Huawei’s demonstrations and exhibits covering 5G applications were quite impressive. Beyond the connected cow reference, there were many applications that attendees could interact with, including AR/VR, driverless and remote driving vehicles, drones and bicycle rental fleet management.
No Denying 5G
While 5G questions remain, the technology is undoubtedly coming. Even Patterson of BT, with his sobering business case perspective, admitted that BT will begin some form of 5G service towards the end of 2019. Alex Sinclair, CTO of industry group GSMA predicted 1.2 billion 5G connections will be present by 2025.
Vodaphone CTO Johan Wibergh suggested that the industry focus less on the revenue and IoT potential of 5G and more on the cost efficiencies it will bring network operators. He cited the ability to lower a carrier’s cost per bit profile with 5G, saying it is “[s]ignificantly more cost efficient than 4G.”
There is no denying 5G is coming, but it probably won’t be as quickly and with as big of a bang as we’ve been somewhat led to believe. We might have gotten ahead of ourselves, and the hype factor could use a bit of a reset.
3 thoughts on “5G: Maybe We’re Getting Ahead of Ourselves”
3G came with the promise of speedy downloads but in actual use, speeds were marginally better than 2G or 1x most of the time. Then LTE came along with the promise of hundreds of megabytes per second download speeds, but carriers only advertised 5-12 Mbps, only a little more than a doubling or tripling of the old 3G speeds, and customers were lucky to get that at any time. And at the end of 2017, the carriers still haven not gotten LTE out to their entire footprints yet. So forgive me if I place VERY little faith that 5G will be anything to write home about, or be deployed to any meaningful extent for many many years to come.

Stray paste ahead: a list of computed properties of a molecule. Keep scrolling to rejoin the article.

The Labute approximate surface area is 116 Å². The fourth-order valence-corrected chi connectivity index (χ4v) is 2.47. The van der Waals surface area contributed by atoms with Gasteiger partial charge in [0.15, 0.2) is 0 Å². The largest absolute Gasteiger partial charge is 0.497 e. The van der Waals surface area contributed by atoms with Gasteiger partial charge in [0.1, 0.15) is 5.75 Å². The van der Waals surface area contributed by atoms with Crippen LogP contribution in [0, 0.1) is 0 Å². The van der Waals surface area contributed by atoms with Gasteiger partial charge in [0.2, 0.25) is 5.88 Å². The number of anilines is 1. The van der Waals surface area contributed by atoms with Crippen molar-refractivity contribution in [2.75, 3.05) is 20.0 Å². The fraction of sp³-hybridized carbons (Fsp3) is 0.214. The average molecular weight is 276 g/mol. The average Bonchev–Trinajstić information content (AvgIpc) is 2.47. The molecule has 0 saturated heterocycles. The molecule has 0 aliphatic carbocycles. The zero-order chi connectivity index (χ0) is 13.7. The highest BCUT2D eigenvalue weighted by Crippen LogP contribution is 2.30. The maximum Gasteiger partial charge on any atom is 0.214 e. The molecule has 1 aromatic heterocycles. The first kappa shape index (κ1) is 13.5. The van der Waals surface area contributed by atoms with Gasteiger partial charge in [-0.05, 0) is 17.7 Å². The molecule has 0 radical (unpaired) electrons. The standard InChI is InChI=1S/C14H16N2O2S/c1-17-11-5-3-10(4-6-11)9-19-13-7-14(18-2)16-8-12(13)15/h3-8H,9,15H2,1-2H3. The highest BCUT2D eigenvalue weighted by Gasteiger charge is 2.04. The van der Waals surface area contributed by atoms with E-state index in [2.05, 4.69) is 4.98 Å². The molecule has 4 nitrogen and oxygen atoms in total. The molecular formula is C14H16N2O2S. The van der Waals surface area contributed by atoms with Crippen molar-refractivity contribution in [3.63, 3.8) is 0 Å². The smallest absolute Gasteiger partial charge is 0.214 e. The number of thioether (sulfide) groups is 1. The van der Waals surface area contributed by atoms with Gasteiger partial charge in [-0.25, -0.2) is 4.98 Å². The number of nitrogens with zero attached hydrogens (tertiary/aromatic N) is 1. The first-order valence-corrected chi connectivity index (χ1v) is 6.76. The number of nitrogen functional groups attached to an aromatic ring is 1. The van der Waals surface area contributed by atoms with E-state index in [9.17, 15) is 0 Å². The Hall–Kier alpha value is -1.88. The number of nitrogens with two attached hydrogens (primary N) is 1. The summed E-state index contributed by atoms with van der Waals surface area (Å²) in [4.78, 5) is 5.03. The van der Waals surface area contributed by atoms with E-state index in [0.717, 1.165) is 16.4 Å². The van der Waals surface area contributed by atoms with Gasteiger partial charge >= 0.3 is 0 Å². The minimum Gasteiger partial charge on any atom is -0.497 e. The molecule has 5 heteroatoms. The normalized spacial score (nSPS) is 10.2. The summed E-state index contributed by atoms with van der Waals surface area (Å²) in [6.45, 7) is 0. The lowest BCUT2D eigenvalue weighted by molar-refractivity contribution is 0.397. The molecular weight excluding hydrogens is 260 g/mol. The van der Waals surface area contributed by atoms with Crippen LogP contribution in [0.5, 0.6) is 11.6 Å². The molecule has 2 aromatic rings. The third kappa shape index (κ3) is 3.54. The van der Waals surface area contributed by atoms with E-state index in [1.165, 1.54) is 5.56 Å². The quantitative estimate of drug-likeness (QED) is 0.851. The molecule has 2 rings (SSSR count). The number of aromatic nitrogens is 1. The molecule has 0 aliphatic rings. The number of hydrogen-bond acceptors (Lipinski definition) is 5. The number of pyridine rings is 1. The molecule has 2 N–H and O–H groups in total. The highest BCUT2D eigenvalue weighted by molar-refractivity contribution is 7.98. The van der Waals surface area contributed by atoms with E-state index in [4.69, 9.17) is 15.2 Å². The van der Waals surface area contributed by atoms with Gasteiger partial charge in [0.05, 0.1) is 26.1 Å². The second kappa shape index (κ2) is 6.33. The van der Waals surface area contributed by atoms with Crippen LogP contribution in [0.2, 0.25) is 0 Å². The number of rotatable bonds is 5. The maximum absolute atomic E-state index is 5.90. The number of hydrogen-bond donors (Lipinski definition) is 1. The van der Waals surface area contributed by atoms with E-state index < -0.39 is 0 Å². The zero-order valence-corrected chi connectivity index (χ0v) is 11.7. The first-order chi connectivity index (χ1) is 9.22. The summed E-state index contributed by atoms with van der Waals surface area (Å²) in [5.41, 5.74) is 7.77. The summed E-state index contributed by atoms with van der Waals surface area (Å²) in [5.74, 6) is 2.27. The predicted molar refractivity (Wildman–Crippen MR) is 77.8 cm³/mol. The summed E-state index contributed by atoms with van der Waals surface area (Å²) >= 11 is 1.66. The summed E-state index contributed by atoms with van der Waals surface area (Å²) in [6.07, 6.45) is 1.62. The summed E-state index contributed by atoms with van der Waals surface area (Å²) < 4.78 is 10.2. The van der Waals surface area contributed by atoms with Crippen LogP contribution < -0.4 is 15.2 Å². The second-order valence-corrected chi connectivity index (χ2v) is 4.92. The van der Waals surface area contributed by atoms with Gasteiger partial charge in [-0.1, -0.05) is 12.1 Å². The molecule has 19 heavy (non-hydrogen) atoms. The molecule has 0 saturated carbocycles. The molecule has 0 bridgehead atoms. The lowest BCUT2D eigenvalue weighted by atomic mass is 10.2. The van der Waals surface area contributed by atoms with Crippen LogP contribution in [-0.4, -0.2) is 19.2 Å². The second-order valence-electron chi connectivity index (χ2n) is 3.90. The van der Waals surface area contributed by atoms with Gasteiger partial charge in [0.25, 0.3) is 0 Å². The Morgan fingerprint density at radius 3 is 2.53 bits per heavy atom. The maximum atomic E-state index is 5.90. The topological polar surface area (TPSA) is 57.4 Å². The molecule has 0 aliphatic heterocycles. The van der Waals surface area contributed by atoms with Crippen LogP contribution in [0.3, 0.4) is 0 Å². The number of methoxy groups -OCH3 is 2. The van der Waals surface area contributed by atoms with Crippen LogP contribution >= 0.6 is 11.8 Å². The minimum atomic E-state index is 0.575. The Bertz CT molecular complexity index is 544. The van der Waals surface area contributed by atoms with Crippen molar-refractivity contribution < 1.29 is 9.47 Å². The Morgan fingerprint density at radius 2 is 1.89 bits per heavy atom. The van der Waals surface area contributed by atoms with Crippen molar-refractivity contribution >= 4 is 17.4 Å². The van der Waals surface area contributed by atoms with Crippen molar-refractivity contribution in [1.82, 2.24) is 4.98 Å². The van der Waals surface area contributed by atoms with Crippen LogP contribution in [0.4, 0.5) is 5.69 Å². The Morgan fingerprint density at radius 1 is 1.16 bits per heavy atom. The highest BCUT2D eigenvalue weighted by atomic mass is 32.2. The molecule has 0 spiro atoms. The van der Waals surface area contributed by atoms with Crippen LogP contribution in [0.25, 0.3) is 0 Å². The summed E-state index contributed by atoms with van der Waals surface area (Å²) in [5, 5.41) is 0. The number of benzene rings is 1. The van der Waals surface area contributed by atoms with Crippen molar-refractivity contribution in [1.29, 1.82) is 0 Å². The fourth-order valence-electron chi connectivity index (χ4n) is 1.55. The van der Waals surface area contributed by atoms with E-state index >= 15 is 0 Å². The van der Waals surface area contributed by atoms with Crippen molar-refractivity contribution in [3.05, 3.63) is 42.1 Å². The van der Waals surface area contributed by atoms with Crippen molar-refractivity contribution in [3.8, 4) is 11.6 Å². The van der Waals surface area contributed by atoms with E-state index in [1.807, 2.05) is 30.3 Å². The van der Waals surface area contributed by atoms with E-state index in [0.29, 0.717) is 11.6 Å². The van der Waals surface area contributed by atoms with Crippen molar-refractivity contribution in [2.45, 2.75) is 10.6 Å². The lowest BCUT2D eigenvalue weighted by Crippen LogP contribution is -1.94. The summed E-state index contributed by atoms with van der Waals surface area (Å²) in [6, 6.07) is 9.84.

I know AT&T is actively working to update and expand their “backhaul” fiber backbone in preparation for a 5G rollout. That alone is very costly as will the modifications to existing cell sites and the addition of micros and macros. From my observations, data demanding customers, seem to consume data as fast as telcos are able to provide it. Just look how speedy LTE was when it first came out. Now 5 meg are less is the norm at many cell sites, particularly in urban locations. I expect 5G to be no different, especially with the rapid growth of mobile video.
Until the market wakes up to, and understands, two important aspects of "G" evolution over the past 2 decades 5G is doomed to fail. First, 3G was aided by the crutch of Wifi (brought about mostly by Intel making it a standard and accepted form of broadband access on laptops via Centrino; but also for many many other reasons). Second the crutch was thrown away and became a full-blown 3rd leg when Steve Jobs played Verizon off of AT&T and got the latter to accept unfettered access to WiFi through iOS and its resulting app ecosystem. Only through the ubiquity of (low-cost) access was the latter able to explode causing a demand pull-through for 4G. The latter still needed the 3rd leg of Wifi to succeed. As none of the 5G prescriptions appear to incorporate this way of thinking none of it will scale.